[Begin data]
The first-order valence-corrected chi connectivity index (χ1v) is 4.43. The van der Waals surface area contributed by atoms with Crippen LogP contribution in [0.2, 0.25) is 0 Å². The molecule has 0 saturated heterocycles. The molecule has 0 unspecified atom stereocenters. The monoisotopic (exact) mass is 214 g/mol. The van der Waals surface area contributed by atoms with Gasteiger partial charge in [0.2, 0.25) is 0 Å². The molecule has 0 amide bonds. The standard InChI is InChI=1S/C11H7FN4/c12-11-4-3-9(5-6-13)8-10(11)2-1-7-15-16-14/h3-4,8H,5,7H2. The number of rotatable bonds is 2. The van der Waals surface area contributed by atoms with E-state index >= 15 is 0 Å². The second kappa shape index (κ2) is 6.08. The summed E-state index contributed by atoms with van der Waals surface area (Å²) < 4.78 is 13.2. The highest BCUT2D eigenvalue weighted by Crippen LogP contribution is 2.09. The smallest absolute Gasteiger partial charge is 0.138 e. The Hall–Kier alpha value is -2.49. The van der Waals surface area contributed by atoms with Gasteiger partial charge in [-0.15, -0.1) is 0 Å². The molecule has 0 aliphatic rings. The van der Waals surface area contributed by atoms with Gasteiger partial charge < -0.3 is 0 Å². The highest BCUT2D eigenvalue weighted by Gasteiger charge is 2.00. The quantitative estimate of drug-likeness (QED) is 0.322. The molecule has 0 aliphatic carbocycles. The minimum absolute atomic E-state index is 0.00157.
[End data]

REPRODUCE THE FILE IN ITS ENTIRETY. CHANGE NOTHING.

The first-order valence-corrected chi connectivity index (χ1v) is 4.43. The van der Waals surface area contributed by atoms with Crippen LogP contribution in [0.2, 0.25) is 0 Å². The molecule has 0 saturated heterocycles. The molecule has 0 unspecified atom stereocenters. The monoisotopic (exact) mass is 214 g/mol. The van der Waals surface area contributed by atoms with Gasteiger partial charge in [0.2, 0.25) is 0 Å². The molecule has 0 amide bonds. The standard InChI is InChI=1S/C11H7FN4/c12-11-4-3-9(5-6-13)8-10(11)2-1-7-15-16-14/h3-4,8H,5,7H2. The number of rotatable bonds is 2. The van der Waals surface area contributed by atoms with E-state index >= 15 is 0 Å². The second kappa shape index (κ2) is 6.08. The summed E-state index contributed by atoms with van der Waals surface area (Å²) < 4.78 is 13.2. The highest BCUT2D eigenvalue weighted by Crippen LogP contribution is 2.09. The smallest absolute Gasteiger partial charge is 0.138 e. The Hall–Kier alpha value is -2.49. The van der Waals surface area contributed by atoms with Gasteiger partial charge in [-0.15, -0.1) is 0 Å². The molecule has 0 aliphatic rings. The van der Waals surface area contributed by atoms with Gasteiger partial charge < -0.3 is 0 Å². The highest BCUT2D eigenvalue weighted by Gasteiger charge is 2.00. The quantitative estimate of drug-likeness (QED) is 0.322. The molecule has 0 aliphatic carbocycles. The minimum absolute atomic E-state index is 0.00157.